LGBTQ Magazine

DC Comic’s Introduces More Superhero Diversity In New 52

Posted on the 05 September 2011 by Cynisright @cynisright

09/04/2011 – by Cynthia Wright

The comic book world was recently sent into overdrive when it was discovered that the iconic Peter Parker (aka Spiderman) was going to be replaced by Miles Morales – a black, Latino character. While some thought the new direction was something long overdue in a business that has been dominated by white, primarily male characters -  quite a few hardcore fans have found the new character direction “disturbing.”

DC Comic, Batwing, Black Superhero

Batwing (the Batman of Africa). Image courtesy of DC Comics

Unfortunately for those that aren’t well suited for comic book change, DC Comics has also been rebooting their own super hero franchise by incorporating more diversity (racially and sexually) into their comic book series. The project titled the New 52, has Eric Wallace being one of its main contributors, in which 52 of the best-known comic book titles are being “remade” to bring in a new fan base.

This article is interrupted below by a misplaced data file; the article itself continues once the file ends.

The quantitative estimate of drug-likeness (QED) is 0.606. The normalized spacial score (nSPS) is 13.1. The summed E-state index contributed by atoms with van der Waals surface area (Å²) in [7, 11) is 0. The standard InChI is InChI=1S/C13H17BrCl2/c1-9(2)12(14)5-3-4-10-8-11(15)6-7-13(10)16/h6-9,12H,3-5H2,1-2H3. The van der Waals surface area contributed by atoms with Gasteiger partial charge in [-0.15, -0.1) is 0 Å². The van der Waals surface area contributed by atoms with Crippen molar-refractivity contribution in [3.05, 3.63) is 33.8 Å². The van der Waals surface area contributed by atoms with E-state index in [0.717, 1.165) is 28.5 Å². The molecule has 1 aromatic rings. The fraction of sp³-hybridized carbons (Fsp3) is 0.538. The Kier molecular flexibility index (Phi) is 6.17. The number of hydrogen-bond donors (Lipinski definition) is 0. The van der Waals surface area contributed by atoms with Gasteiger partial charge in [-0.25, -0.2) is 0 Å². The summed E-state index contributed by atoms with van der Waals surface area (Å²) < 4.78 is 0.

“When I was growing up, some of the only male African-American role models I had were blaxploitation figures like Shaft and Super Fly. That’s why I do what I do. It’s too late for me, but we’ve got a whole other generation out there,” Wallace shared with the St. Petersburg Times.

Now Wallace, along with a team of writers and artists are making it their mission to showcase diversity, in order to be inclusive to all their fans.

The new comic book series will profile Static Shock, a black kid with powers over electricity who once had a popular TV cartoon; the new Blue Beetle (now a Latino man); Batwing (the Batman of Africa); Green Lantern Corps (co-led by John Stewart, a lantern who is black); Firestorm (a black teenager with nuclear powers); Batwoman (a lesbian); and Wallace’s  Mister Terrific, debuting September 14th is about a black man who is the world’s third-smartest person.

“We live in a different world now than we did when Superman and Batman and even Spider-Man was born. We live in a diverse society now. Comic books, just like every other medium, need to start reflecting the audience that is consuming the medium.”

It is refreshing to see comics embracing a more diverse culture – even if some of the hardcore fan base is not as accepting. Hopefully, this mentality will spill over into more facets of the entertainment industry. One can hope, at least.

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